Tag: Industry

Often lost in thought, or lost in the woods. Sometimes both.

5 myths about networking

Networking quid pro quo, and why everything you know about it is wrong

Networking is the art of building a network of friends and colleagues to enrich your life and theirs. If all you do is take, then you’ll fail.

Millennials step up

Millennials, it’s time to stop throwing rocks at the castle and join the fight

When I was working in Silicon Valley, I lived the quintessential startup life. All our meals were catered, we played ping pong on our breaks, and we worked fast and hard to build a company. We were changing the world. Fast forward to today, and I just finished working at the Pentagon — and let me tell…
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There's no such thing as failure - just a series of "not-yet" successes

A great mentor once told me that I should stop believing in failure

It’s easy to fall into the habit of feeling like everything we do is a little bit of a failure. Sometimes we want to make a little more money, or run a little bit faster, or sing a little bit better. Every time we try, we’re setting ourselves up for failure, and that’s scary and…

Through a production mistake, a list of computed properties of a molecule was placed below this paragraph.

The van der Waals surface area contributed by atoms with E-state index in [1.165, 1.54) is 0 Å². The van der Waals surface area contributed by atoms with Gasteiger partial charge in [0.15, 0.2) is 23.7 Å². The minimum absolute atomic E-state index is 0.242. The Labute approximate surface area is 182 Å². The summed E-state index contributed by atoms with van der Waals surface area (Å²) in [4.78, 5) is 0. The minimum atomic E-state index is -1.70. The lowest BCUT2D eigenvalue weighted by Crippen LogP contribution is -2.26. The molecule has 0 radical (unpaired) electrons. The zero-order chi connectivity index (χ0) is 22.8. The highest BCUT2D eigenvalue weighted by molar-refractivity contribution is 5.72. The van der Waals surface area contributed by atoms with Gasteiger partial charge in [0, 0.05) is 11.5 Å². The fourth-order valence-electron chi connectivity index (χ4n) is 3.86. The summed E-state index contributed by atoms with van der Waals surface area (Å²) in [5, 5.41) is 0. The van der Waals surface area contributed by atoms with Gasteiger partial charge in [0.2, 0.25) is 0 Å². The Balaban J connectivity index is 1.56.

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Millennials - Photo by Julián Gentilezza on Unsplash

I wrote an article about millennials and it set off the internet trolls

Our modern political climate is a hell of a thing. It seems that no matter what you say or do, someone accuses you of being on the “other side” of the political spectrum. I recently wrote an op-ed in The Hill about how we need more Millenials in public service, and how too often I…
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OKR lessons from first-graders

What First-Graders Can Teach Us About Focus in Business and Life

I’m in the middle of reading “Measure What Matters”, the book that widely popularized the concept of Objectives and Key Results (OKR), by John Doerr. In the book, John explains how a deliberate focus on what you’re doing (objectives) and how you’re doing it (key results) is the key to success. In the middle of reading, I remembered a wonderful gift my sister gave my wife for Christmas the year before she started grad school – it was a “detailed” book of OKR advice on how to do well in school, written by 18 first graders.


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